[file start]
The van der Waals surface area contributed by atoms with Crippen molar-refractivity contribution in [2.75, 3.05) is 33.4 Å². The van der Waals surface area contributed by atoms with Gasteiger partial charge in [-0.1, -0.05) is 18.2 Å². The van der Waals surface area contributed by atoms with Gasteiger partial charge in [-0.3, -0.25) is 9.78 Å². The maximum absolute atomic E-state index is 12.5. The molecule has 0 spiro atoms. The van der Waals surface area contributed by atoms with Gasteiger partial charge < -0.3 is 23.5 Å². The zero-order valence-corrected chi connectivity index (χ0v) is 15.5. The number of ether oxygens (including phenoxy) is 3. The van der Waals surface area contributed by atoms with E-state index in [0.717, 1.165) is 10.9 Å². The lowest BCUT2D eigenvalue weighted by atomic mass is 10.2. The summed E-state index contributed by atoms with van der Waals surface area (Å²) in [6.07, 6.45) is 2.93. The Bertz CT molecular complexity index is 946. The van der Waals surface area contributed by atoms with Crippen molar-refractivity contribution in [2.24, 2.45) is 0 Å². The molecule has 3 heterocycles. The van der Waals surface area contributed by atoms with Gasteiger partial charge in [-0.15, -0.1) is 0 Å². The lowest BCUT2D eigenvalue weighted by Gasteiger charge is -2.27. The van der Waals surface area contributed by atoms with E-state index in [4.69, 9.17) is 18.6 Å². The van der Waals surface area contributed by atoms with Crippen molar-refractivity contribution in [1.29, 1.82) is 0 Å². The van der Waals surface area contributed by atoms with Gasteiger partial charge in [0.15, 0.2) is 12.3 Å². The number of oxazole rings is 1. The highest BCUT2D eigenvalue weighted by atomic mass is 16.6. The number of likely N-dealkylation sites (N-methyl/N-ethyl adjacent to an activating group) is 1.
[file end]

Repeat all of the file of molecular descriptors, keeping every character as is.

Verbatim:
The van der Waals surface area contributed by atoms with Crippen molar-refractivity contribution in [2.75, 3.05) is 33.4 Å². The van der Waals surface area contributed by atoms with Gasteiger partial charge in [-0.1, -0.05) is 18.2 Å². The van der Waals surface area contributed by atoms with Gasteiger partial charge in [-0.3, -0.25) is 9.78 Å². The maximum absolute atomic E-state index is 12.5. The molecule has 0 spiro atoms. The van der Waals surface area contributed by atoms with Gasteiger partial charge < -0.3 is 23.5 Å². The zero-order valence-corrected chi connectivity index (χ0v) is 15.5. The number of ether oxygens (including phenoxy) is 3. The van der Waals surface area contributed by atoms with E-state index in [0.717, 1.165) is 10.9 Å². The lowest BCUT2D eigenvalue weighted by atomic mass is 10.2. The summed E-state index contributed by atoms with van der Waals surface area (Å²) in [6.07, 6.45) is 2.93. The Bertz CT molecular complexity index is 946. The van der Waals surface area contributed by atoms with Crippen molar-refractivity contribution in [2.24, 2.45) is 0 Å². The molecule has 3 heterocycles. The van der Waals surface area contributed by atoms with Gasteiger partial charge in [-0.15, -0.1) is 0 Å². The lowest BCUT2D eigenvalue weighted by Gasteiger charge is -2.27. The van der Waals surface area contributed by atoms with E-state index in [4.69, 9.17) is 18.6 Å². The van der Waals surface area contributed by atoms with Crippen molar-refractivity contribution in [1.29, 1.82) is 0 Å². The van der Waals surface area contributed by atoms with Gasteiger partial charge in [0.15, 0.2) is 12.3 Å². The number of oxazole rings is 1. The highest BCUT2D eigenvalue weighted by atomic mass is 16.6. The number of likely N-dealkylation sites (N-methyl/N-ethyl adjacent to an activating group) is 1.